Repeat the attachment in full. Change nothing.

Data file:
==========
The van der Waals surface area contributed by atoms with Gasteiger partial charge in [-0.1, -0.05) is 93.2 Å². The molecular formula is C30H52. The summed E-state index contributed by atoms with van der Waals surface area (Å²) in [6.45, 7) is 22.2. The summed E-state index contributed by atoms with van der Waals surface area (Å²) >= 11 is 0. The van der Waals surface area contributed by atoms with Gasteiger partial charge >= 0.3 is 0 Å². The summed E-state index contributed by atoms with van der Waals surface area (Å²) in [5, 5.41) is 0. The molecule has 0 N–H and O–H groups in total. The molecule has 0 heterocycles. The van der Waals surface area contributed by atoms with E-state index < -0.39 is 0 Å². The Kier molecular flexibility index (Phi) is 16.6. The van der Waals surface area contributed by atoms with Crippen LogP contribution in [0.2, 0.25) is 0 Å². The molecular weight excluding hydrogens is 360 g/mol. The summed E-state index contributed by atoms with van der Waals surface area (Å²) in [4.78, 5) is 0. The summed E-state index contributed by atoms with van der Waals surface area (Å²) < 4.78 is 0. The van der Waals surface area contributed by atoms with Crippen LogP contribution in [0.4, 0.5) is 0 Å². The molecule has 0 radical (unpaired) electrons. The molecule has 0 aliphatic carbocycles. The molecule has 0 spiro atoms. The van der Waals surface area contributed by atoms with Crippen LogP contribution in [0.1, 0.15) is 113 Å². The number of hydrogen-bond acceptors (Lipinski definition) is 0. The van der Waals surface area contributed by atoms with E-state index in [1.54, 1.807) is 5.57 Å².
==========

The van der Waals surface area contributed by atoms with Gasteiger partial charge in [-0.1, -0.05) is 93.2 Å². The molecular formula is C30H52. The summed E-state index contributed by atoms with van der Waals surface area (Å²) in [6.45, 7) is 22.2. The summed E-state index contributed by atoms with van der Waals surface area (Å²) >= 11 is 0. The van der Waals surface area contributed by atoms with Gasteiger partial charge >= 0.3 is 0 Å². The summed E-state index contributed by atoms with van der Waals surface area (Å²) in [5, 5.41) is 0. The molecule has 0 N–H and O–H groups in total. The molecule has 0 heterocycles. The van der Waals surface area contributed by atoms with E-state index < -0.39 is 0 Å². The Kier molecular flexibility index (Phi) is 16.6. The van der Waals surface area contributed by atoms with Crippen LogP contribution in [0.2, 0.25) is 0 Å². The molecular weight excluding hydrogens is 360 g/mol. The summed E-state index contributed by atoms with van der Waals surface area (Å²) in [4.78, 5) is 0. The summed E-state index contributed by atoms with van der Waals surface area (Å²) < 4.78 is 0. The van der Waals surface area contributed by atoms with Crippen LogP contribution in [0.4, 0.5) is 0 Å². The molecule has 0 radical (unpaired) electrons. The molecule has 0 aliphatic carbocycles. The molecule has 0 spiro atoms. The van der Waals surface area contributed by atoms with Crippen LogP contribution in [0.1, 0.15) is 113 Å². The number of hydrogen-bond acceptors (Lipinski definition) is 0. The van der Waals surface area contributed by atoms with E-state index in [1.54, 1.807) is 5.57 Å².